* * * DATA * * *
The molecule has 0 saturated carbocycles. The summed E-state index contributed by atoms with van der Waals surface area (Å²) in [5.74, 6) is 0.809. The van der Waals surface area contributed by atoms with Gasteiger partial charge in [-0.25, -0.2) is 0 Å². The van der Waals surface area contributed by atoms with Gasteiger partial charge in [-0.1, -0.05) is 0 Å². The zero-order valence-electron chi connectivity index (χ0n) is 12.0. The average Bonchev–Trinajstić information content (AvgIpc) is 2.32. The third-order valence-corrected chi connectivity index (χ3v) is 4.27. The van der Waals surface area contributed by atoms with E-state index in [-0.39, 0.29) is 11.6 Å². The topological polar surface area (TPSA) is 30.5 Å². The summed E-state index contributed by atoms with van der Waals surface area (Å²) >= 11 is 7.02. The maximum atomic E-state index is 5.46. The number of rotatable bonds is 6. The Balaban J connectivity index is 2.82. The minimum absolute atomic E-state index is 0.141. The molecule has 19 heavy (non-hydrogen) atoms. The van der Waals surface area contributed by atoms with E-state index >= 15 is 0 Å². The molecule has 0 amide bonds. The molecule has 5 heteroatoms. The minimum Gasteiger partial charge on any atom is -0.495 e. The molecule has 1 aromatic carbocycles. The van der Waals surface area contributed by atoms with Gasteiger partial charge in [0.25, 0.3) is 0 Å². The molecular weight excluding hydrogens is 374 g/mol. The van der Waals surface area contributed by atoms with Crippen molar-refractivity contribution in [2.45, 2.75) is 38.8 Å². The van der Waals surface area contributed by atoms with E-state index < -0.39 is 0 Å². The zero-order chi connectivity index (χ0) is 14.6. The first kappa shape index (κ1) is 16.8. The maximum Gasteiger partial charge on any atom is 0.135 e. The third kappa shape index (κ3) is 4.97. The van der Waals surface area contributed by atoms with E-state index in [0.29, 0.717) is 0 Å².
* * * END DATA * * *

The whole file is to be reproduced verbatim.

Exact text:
The molecule has 0 saturated carbocycles. The summed E-state index contributed by atoms with van der Waals surface area (Å²) in [5.74, 6) is 0.809. The van der Waals surface area contributed by atoms with Gasteiger partial charge in [-0.25, -0.2) is 0 Å². The van der Waals surface area contributed by atoms with Gasteiger partial charge in [-0.1, -0.05) is 0 Å². The zero-order valence-electron chi connectivity index (χ0n) is 12.0. The average Bonchev–Trinajstić information content (AvgIpc) is 2.32. The third-order valence-corrected chi connectivity index (χ3v) is 4.27. The van der Waals surface area contributed by atoms with E-state index in [-0.39, 0.29) is 11.6 Å². The topological polar surface area (TPSA) is 30.5 Å². The summed E-state index contributed by atoms with van der Waals surface area (Å²) >= 11 is 7.02. The maximum atomic E-state index is 5.46. The number of rotatable bonds is 6. The Balaban J connectivity index is 2.82. The minimum absolute atomic E-state index is 0.141. The molecule has 19 heavy (non-hydrogen) atoms. The van der Waals surface area contributed by atoms with E-state index >= 15 is 0 Å². The molecule has 0 amide bonds. The molecule has 5 heteroatoms. The minimum Gasteiger partial charge on any atom is -0.495 e. The molecule has 1 aromatic carbocycles. The van der Waals surface area contributed by atoms with Gasteiger partial charge in [0.25, 0.3) is 0 Å². The molecular weight excluding hydrogens is 374 g/mol. The van der Waals surface area contributed by atoms with Crippen molar-refractivity contribution in [2.45, 2.75) is 38.8 Å². The van der Waals surface area contributed by atoms with E-state index < -0.39 is 0 Å². The zero-order chi connectivity index (χ0) is 14.6. The first kappa shape index (κ1) is 16.8. The maximum Gasteiger partial charge on any atom is 0.135 e. The third kappa shape index (κ3) is 4.97. The van der Waals surface area contributed by atoms with E-state index in [0.29, 0.717) is 0 Å².